Enoxaparin and Unfractionated Heparin ComparedLast Updated: February 19, 2010. Enoxaparin used in percutaneous coronary intervention reduces the risk of adverse cardiac outcomes compared to standard therapy with unfractionated heparin, according to a study in the February issue of the Journal of the American College of Cardiology: Cardiovascular Interventions.
FRIDAY, Feb. 19 (HealthDay News) -- Enoxaparin used in percutaneous coronary intervention (PCI) reduces the risk of adverse cardiac outcomes compared to standard therapy with unfractionated heparin (UFH), according to a study in the February issue of the Journal of the American College of Cardiology: Cardiovascular Interventions.
Gilles Montalescot, M.D., of the Pitié-Salpêtrière University Hospital in Paris, and colleagues conducted a substudy of the Facilitated INtervention with Enhanced Reperfusion Speed to Stop Events (FINESSE) trial, in which 2,452 patients with ST-segment elevation myocardial infarction were randomized to receive enoxaparin or UFH prior to PCI. Primary outcomes were incidence of nonintracranial Thrombolysis In Myocardial Infarction (TIMI) major and minor bleeding or intracranial hemorrhage by day seven, or hospital discharge (whichever came sooner). Patient outcomes were followed-up at 30 and 90 days post-PCI.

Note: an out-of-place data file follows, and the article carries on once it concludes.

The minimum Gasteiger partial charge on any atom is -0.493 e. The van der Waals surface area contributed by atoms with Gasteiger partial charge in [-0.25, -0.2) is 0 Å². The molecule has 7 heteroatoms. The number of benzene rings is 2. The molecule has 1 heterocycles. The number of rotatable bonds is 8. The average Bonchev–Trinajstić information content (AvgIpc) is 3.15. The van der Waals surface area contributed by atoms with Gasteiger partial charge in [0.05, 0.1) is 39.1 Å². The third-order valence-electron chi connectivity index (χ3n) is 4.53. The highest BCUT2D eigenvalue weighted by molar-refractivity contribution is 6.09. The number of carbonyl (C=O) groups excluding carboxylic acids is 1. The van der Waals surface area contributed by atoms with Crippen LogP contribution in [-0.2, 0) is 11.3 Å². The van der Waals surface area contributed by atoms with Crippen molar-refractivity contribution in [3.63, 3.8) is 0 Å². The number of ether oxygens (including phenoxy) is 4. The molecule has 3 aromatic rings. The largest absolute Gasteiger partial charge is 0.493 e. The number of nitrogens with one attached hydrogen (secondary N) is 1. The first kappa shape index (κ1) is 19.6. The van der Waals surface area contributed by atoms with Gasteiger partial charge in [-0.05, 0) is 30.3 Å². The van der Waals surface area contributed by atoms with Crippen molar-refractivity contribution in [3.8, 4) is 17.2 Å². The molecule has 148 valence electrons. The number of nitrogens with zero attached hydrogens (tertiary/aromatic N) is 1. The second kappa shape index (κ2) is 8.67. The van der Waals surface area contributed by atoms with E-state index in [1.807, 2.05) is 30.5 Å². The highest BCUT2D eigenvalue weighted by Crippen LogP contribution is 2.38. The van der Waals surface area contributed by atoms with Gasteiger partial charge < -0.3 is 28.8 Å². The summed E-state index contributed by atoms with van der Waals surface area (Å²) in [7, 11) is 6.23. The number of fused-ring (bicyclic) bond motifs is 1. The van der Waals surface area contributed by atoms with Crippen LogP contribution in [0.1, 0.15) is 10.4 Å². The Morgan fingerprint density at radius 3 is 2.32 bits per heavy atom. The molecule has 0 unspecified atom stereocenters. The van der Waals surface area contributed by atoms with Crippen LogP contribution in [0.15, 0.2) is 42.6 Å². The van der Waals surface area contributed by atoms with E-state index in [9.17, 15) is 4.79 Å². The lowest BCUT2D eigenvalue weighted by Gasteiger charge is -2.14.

The researchers noted lower nonintracranial TIMI major bleeding with enoxaparin compared to UFH (2.6 versus 4.4 percent), while intracranial hemorrhage was similar with both drugs (0.27 versus 0.24 percent). The enoxaparin group also had reduced incidence of myocardial infarction, death, urgent revascularization, or refractory ischemia through 30 days post-PCI and lower all-cause mortality through 90 days.
"Montalescot et al are currently seeking to confirm the hypothesis raised by their FINESSE findings in a randomized, clinical outcome trial comparing IV enoxaparin (0.5 mg/kg) with UFH (50 to 70 U/kg with or 70 to 100 U/kg without glycoprotein IIb/IIIa inhibition)," writes the author of an accompanying editorial.
Several study authors reported financial relationships with, or being employed by, pharmaceutical companies.